Ariel Sharon vs. Time: A personal perspective

By ROBERT SLATER
January 22, 2014 17:36

I went from reporting stories to becoming a part of the story – and I didn’t enjoy it at all.




sharon 1973

Ariel Sharon a week after the Yom Kippur War cease-fire.. (photo credit: Emanuel A. Winston)

It is rare for a journalist to become part of a story itself – yet I did; and I have Ariel Sharon to thank for it. Sharon’s libel suit against Time magazine turned me and my colleagues from news reporters into news items. For eight years before Sharon sued my employer, Time, for libel, I had worked as a reporter in the Jerusalem bureau, covering all sorts of stories, never landing in any controversy, and without being part of a lawsuit. But when Sharon filed his suit against Time in June 1983, I went from reporting stories to becoming a portion of the story – and I didn’t enjoy it at all.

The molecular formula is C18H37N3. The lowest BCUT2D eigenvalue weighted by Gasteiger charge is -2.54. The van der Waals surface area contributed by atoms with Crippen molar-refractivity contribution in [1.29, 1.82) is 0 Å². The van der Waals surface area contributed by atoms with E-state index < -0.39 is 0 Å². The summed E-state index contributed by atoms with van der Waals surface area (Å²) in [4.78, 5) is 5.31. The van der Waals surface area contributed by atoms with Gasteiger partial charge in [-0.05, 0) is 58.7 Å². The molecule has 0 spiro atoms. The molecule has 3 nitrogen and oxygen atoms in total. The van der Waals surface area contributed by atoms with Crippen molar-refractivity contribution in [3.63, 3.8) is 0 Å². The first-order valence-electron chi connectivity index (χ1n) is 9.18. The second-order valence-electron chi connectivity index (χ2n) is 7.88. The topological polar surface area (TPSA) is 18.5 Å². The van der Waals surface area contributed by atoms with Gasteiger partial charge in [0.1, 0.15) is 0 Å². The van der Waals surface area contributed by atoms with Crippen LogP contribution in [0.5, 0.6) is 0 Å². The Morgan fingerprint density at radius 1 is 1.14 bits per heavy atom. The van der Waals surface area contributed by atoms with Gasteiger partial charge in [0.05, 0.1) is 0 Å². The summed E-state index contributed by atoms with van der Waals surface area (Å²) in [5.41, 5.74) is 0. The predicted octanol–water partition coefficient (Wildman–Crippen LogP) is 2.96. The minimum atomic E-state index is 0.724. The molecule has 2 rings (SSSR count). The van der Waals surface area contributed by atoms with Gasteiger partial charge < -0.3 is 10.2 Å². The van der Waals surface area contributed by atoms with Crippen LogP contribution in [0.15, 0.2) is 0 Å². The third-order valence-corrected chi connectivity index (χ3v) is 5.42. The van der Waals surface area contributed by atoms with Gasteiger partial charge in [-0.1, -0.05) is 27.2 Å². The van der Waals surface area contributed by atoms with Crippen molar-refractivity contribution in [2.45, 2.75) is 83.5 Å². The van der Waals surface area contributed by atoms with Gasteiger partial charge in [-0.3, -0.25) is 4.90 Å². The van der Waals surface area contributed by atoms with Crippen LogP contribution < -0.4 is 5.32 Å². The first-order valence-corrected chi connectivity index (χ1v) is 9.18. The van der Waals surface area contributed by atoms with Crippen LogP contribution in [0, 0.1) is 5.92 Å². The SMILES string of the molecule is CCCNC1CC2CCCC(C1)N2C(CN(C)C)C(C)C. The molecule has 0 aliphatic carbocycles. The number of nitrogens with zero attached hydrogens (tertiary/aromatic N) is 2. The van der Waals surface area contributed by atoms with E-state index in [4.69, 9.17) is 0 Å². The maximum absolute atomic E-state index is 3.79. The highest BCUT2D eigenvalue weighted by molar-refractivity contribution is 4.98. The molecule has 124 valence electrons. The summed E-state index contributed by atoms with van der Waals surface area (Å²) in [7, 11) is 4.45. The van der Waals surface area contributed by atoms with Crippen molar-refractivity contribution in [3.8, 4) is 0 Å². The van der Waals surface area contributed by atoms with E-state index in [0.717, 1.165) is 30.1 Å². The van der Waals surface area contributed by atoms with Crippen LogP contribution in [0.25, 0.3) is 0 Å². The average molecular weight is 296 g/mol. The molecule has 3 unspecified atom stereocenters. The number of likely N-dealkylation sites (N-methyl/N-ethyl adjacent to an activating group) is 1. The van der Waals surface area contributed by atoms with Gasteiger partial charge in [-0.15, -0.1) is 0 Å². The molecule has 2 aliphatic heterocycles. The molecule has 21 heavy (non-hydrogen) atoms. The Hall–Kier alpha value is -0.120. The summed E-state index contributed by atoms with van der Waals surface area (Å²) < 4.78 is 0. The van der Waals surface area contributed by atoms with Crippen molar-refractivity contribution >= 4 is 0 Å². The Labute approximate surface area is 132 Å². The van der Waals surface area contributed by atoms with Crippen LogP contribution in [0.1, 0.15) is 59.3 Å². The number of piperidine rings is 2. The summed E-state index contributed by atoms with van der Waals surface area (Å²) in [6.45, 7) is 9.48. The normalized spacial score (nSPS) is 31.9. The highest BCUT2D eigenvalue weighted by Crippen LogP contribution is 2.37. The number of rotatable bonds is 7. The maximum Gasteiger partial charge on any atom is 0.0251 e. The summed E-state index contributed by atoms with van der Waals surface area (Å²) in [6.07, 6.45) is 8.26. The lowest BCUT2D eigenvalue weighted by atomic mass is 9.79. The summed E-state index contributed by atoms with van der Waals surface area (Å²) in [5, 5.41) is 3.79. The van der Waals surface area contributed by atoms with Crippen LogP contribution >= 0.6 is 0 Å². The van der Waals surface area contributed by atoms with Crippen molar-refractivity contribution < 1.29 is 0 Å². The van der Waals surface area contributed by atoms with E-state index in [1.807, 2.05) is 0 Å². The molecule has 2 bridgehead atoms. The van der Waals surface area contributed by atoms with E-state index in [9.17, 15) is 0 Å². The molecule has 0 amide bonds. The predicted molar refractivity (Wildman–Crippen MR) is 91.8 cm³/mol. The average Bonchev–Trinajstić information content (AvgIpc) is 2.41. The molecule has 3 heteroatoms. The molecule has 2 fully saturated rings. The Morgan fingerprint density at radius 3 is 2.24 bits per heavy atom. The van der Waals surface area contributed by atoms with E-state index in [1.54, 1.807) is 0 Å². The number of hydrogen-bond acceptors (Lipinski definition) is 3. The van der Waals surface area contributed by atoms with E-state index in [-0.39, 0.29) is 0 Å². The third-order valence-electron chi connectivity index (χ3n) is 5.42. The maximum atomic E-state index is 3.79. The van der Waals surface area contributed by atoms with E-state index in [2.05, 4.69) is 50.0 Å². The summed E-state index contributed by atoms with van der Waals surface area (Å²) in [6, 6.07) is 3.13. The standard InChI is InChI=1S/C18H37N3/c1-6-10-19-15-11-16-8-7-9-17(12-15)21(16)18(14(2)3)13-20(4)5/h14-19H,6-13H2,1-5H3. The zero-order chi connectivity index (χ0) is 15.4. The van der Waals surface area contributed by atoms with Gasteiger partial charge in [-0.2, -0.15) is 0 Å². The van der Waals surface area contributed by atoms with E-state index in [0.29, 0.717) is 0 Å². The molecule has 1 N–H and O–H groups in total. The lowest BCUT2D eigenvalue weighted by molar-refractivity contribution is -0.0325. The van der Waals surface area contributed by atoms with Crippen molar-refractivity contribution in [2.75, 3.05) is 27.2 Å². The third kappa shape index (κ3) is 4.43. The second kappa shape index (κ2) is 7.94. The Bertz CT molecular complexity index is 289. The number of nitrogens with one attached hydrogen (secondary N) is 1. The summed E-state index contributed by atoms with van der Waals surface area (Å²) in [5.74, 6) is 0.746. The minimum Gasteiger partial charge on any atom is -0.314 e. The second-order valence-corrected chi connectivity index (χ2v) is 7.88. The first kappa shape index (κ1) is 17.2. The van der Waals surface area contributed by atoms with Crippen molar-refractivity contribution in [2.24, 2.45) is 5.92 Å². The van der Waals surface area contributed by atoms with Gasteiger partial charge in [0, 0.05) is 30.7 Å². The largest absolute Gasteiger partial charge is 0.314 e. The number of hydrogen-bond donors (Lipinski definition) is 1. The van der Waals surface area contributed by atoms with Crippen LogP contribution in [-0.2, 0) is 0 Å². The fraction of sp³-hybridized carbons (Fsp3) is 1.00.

For the past 29 years, I have not uttered a word in public about Sharon’s law suit, and the subsequent trial, against Time because at the time of the trial in 1984 and 1985, I was under instructions from my editors in New York to refer all queries to the magazine’s public relations department in New York. For 29 years, I have interpreted those instructions to mean that I should keep silent about the case for life. But now, after Sharon has left the stage, I decided that enough years have passed to allow me to reveal something about my personal role in his $50 million law suit against Time.

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